Think Paperless is the Way to Go? When It Comes to Financial Disclosure, Not Always, Says Coalition
|For Immediate Release||Contact: Nancy Hwa, 202-296-3776|
|April 19, 2012||www.pensionrights.org|
A group of labor, women’s, minority, and consumer organizations, representing millions of Americans, sent a letter to the Department of Labor (DoL) today, strongly supporting the Department’s current rules regarding how participants receive critical information from their retirement plans. The DoL is under tremendous pressure from companies and the financial services industry to change those rules to make electronic delivery of 401(k) statements the default option for everyone. Opposing the change are the AFL-CIO, Consumers Union, National Consumers League, National Council of La Raza, National Women’s Law Center, Service Employees International Union (SEIU), and the Pension Rights Center, which spearheaded the effort.
The letter urges the DoL to maintain its current rules, whereby electronic delivery is the default option only for those workers whose jobs require them to have a computer. For all other workers, all retirees, and other participants in a company’s 401(k) plan, the default is to receive printed statements; they must affirmatively consent to receive such information electronically.
The letter states
Receiving clear and accessible information about 401(k) fees and investment options is critical if people are to be able to protect and understand their 401(k) benefits. In our view, the Department of Labor has already provided employers and financial institutions with sufficient latitude by allowing them to automatically provide information electronically to those people who work with their employer’s computer network as an integral part of their day job. This is a compromise we support. But where employees do not use a computer in their everyday work, it must be up to them to decide – not financial institutions or their employers – whether they should get this critical information by mail or electronically.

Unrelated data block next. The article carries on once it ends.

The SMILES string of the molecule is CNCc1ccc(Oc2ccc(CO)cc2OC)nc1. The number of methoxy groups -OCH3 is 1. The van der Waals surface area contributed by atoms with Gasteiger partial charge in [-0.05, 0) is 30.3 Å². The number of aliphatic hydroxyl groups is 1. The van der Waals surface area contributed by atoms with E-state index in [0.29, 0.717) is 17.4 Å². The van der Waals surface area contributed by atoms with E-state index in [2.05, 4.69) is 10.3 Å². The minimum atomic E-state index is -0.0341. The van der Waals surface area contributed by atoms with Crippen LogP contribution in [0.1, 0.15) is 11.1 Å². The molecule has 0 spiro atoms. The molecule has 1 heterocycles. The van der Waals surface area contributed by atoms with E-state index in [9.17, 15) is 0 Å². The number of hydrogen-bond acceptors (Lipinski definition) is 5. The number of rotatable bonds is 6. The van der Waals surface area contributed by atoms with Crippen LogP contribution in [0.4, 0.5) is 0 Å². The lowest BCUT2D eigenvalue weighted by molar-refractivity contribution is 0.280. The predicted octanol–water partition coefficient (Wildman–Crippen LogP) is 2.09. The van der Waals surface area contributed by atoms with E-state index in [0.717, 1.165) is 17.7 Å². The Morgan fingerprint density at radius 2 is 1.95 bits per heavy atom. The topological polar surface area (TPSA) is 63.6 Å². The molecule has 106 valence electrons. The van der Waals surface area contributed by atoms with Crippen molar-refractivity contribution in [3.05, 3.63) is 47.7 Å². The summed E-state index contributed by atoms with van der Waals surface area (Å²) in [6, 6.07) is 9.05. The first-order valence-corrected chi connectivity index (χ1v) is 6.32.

While there are costs to paper copies, there are greater costs when participants and beneficiaries miss significant information about their 401(k) plans – which are the predominant retirement savings vehicle for millions of Americans.
In an accompanying memorandum, the groups note
The reality is that computer access and usage in the United States is very much a function of age, occupation, education and income. The 2009 Current Population Survey (CPS) reports that 27 million workers over the age of 15 report no access to the Internet, either at home or at another location. Recent studies have shown that the most vulnerable populations are the least likely to have computers at home or access to the Internet at home or at work.
“The financial services industry argues for electronic delivery as a cost-saving measure. Our concern is for the millions of workers who might miss out on key information about their fees and benefits, because they don’t have easy access to a computer, because they are not computer literate, or because they are simply wary about getting such confidential information online,” said Karen Friedman, executive vice president and policy director at the Pension Rights Center. “We are talking about protecting people such as factory workers, older Americans, people of color, and lower-income workers. The Department of Labor’s rules generally strike the right balance. They should be preserved and strengthened, not undermined.”
AARP also opposes changes to electronic disclosure rules.
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